If football has taught us anything, it’s no one is infallible. Carlo Ancelotti likely cost Everton a win at Anfield on Sunday.
I’m a little hesitant to put any football match in terms as simple as that — the outcome of any match is always the product of a number of complex factors, including a handful of missed chances in the first half. But this match featured such obvious managerial malpractice that it’s hard to put it any other way.
The main talking point of the match was clear from the moment the teams were announced. Ancelotti had, reasonably, fielded a full-strength side, while Jurgen Klopp sent out James Milner, Adam Lallana, Adrian, and a bunch of children.
No disrespect to the children, mind, who are a very talented bunch of lads. But they’re children.
I don’t know if Ancelotti expected this to happen, or if he was surprised by Klopp’s indifference toward the FA Cup — it doesn’t really matter in the end. I also don’t know what his tactical plan was before he saw the team sheet, or if it changed at all after lineups were announced.
I do, however, know two things.
- Despite the youth in his team, Klopp’s Liverpool came out playing the same high-pressing style that his first-team generally utilizes. If there’s one thing true of Jurgen Klopp, it’s that the man could teach a mailbox and a traffic cone to gegenpress.
- Everton’s counter to that was to play long, direct passes over the top from the start of the match — and for the most part, it worked. The young Liverpool defense lacked the pace, positioning, or both required to keep Theo Walcott, Dominic Calvert-Lewin, and Richarlison from creating chances on the break. This became even more true after James Milner departed with an injury.
If we’re being honest, Everton probably should have scored in the first half. Calvert-Lewin and Richarlison both failed to convert chances they’d score on more often than not, and Mason Holgate sent an absolutely free header from a set piece directly into the hands of an appreciative Adrian.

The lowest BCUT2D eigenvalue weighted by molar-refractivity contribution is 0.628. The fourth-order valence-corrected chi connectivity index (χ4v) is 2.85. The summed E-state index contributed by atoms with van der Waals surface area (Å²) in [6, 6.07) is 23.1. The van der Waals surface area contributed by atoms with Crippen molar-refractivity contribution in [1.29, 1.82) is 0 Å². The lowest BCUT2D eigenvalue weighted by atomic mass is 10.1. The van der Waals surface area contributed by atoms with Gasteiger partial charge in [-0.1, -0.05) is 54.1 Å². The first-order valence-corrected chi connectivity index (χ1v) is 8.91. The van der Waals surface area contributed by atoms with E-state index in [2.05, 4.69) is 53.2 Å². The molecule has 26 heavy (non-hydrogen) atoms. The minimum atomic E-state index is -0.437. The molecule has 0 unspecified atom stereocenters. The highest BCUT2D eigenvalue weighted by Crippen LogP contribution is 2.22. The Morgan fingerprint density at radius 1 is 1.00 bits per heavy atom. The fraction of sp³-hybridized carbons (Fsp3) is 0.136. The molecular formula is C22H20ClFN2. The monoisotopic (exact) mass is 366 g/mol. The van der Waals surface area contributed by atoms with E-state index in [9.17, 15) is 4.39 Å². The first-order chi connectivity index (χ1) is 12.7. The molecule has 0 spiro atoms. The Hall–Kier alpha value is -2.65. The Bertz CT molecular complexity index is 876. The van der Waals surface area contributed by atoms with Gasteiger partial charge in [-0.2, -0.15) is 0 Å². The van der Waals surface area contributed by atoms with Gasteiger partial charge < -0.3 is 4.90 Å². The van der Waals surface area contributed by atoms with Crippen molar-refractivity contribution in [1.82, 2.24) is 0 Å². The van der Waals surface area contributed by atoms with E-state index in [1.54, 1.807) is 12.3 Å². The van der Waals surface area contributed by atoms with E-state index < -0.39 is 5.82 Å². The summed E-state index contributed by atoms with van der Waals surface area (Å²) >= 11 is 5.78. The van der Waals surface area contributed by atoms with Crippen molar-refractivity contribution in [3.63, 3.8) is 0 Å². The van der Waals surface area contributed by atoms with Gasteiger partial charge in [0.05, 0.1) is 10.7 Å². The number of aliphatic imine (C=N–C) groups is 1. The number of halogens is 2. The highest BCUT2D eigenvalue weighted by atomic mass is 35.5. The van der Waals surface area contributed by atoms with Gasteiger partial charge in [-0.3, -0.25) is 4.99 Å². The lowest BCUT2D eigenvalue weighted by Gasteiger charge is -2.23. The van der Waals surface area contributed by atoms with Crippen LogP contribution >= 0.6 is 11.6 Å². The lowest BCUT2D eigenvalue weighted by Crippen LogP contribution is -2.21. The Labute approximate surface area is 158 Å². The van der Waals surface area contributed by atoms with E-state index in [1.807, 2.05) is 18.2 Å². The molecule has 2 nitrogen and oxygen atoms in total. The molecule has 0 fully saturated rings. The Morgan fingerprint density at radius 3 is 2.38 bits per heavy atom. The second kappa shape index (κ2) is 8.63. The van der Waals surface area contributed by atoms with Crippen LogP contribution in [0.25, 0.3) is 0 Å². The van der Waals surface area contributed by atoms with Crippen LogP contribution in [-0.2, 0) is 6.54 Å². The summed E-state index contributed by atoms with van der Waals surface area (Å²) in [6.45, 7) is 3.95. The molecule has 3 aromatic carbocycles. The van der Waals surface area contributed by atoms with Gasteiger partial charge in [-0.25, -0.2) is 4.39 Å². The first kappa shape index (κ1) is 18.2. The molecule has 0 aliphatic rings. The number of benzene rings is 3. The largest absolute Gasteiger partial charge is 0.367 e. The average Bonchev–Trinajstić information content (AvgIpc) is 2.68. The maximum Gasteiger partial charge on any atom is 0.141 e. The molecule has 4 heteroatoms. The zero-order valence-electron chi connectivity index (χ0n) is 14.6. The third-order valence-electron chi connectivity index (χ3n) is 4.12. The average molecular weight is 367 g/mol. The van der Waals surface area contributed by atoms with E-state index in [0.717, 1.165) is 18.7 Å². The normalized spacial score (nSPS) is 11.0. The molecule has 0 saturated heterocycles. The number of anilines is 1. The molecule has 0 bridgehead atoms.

But the plan was working as intended. Ancelotti’s 5-3-2 / 4-4-2 hybrid was creating space for the attacking three to move freely in, while still providing the defensive solidity needed to keep a respectable attack that included Divock Origi and new signing Takumi Minamino at bay.
This is normally the time I’d show you graphics detailing Everton’s long-ball strategy to prove my point, but such data isn’t readily available from my usual sources for FA Cup matches (i.e., Everton’s website), so I’m just going to have to ask you to trust me and what your eyes told you watching this match.
The halftime whistle came, with Everton outpossessed pretty handily in the first half, but easily the team with the better scoring chances. Another half like the first, and the Toffees would be the obvious favorites to go on and get a hallowed victory at Anfield for the first time in 20 years.
Except that isn’t what happened.
For whatever reason, Everton came out in the second half and completely eschewed what had worked for them in the first half. Gone were the long balls to Walcott, Richarlison, and Calvert-Lewin, replaced by quick spells of short passing between the defenders and midfielders.
In the face of a team managed by a man synonymous with a high-pressing style, Carlo Ancelotti decided he needed his team to play out of the back through the core of Mason Holgate, Yerry Mina, Morgan Schneiderlin, and Gylfi Sigurdsson.
Predictably, it was a shitshow.
The fresh-legged Liverpool youngsters forced turnover after turnover from the overwhelmed Everton players, and finally, in the 71st minute, Curtis Jones made the Toffees pay for their sloppy play out of the back with an absolutely outstanding goal. Credit to Jones and the Liverpool youth players for taking advantage of what was given to them, but Ancelotti made life extremely easy on the young Reds.
There’s just no reason for Everton to have made such a drastic tactical change at the break, and there’s really only one cause I can point to as a possible explanation — Carlo Ancelotti’s pride.
The Italian manager must have felt that his senior team should be able to pass their way through the Liverpool kids, and altered his team’s tactics as such for the second half of the derby. I too would like that to be true, Carlo, but within about five minutes it became very clear that it wasn’t the case.
And yet, his team persisted with that strategy for the full second half — despite the fact that they only created chances on the few occasions the defenders simply kicked the ball long for the attackers to chase it. The Toffees couldn’t even create meaningful chances via short passes — a problem that is worrying on its own, but could have easily been avoided on the day by simply reverting to the tactics of the first half.
But Everton’s new, big-name manager evidently didn’t see it that way, and he got utterly thrashed by the superior manager across Stanley Park. This Everton team simply isn’t talented or coherent enough to make plays based on its manager’s pride, and on Sunday, that pierced a knife through the heart of every Everton supporter.